String Quartet Playing as a Model of Sanity and Self

Photo by John Gurrin

People get together to play music.  There is a common project which the people are engaged in, each for their own reasons, so that each of us is satisfying our own ends, in cooperating with the others.  It is a perfect balance between autonomy: I get to play my part however I want to, and interdependence, as satisfaction in the music depends on how well we fit our parts together.  Nothing but encouragement and appreciation makes sense.  It’s clear to everyone that putting another person down is counter-productive of the pleasure we hope for from the music, though helpful suggestions are in order and well-taken.

It is a clear model of human beings cooperating to create, that assuages loneliness, like making love four ways.  There is no product, no accumulation (as with pots, or papers) to wonder whether to throw away. Often it is not productive even of anything another person would want to listen to.  It is almost pure process, the enjoyment of the moment for its own sake.  Some need is answered, too, in the repetition of familiar forms.  I am happy to have a script, something I can pour my feelings into, without having to invent a form for them at the same time.  There is a wonderful sense of emotional clearing, similar to the effect of a good cry, or laughing fit.

The playing of music requires more than mere conscious intention, though that is also necessary. There is a lot of habit that goes into it, like driving a car.  Practicing exercises trains the ear and fingers to know what to do when the time comes to make music.  And where does the music come from?  I can almost remember the day, in grammar school, when I discovered the difference between reading notes, and making music.  The notes are a very approximate mnemonic device, necessary but not sufficient to the production of a Beethoven quartet, for instance.  How does the communication happen?  Soul to soul. Some sense of miracle here, of communion, gratitude, love! –a possibility of pouring out in the forms provided, feelings one might not otherwise have experienced, becoming oneself the instrument of something known, but of something to which one has no other access.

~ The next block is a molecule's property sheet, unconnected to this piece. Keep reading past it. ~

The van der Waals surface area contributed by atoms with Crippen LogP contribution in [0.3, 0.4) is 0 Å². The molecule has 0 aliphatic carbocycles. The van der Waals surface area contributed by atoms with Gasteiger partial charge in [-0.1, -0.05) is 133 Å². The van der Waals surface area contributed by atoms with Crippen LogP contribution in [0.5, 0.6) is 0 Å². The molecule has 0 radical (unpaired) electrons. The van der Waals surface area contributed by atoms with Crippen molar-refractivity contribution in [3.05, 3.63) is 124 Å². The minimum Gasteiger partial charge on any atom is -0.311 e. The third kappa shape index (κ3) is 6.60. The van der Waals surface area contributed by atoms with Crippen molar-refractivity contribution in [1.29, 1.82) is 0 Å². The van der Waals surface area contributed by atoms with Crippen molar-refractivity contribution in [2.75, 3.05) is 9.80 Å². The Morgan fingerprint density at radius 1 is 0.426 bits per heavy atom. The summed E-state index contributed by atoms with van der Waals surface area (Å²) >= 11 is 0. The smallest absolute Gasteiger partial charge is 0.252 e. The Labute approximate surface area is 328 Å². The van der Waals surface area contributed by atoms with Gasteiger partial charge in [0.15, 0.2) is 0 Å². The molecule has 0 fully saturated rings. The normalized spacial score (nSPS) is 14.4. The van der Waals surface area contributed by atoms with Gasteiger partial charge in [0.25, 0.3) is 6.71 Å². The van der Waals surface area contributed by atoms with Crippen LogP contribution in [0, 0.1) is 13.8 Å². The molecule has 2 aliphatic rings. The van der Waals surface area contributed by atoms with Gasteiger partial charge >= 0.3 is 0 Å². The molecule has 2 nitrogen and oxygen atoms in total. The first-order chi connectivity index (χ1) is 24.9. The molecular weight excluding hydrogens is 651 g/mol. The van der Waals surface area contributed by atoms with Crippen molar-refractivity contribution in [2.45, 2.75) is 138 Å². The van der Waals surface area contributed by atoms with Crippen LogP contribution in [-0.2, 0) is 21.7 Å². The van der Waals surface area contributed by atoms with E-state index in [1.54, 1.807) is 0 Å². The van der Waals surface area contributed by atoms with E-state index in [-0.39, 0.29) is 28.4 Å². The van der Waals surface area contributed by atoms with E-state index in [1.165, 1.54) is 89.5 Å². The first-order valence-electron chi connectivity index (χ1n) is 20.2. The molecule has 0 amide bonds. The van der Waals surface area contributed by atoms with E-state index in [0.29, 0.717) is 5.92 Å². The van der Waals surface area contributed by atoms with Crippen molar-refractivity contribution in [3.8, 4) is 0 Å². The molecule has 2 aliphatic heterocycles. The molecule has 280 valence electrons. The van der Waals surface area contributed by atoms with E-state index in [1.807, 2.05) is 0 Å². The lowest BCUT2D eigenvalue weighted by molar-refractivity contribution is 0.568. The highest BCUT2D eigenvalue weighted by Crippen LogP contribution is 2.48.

Part of the pleasure, the sense of release, or restoration of balance, order, health, has to do with how all parts of oneself are called upon, to work together.  The imagination that hears “how it should go;” the body, coordinating its movements according to training; communion with the other people to coordinate our efforts, conscious and unconscious, willed and unwilled; a letting go at the same time as a taking hold.  

In the performance of a piece of music, there is a requirement of notes and rhythm, technical demand and expressive nuance, to which one must lend oneself single-mindedly. Any personal thoughts, self-consciousness, will provide distraction sufficient to throw off a beat, or a note.  It is an intensely demanding discipline, and immensely satisfying opportunity to know and to grow. A guarantee of a good night’s sleep, following!

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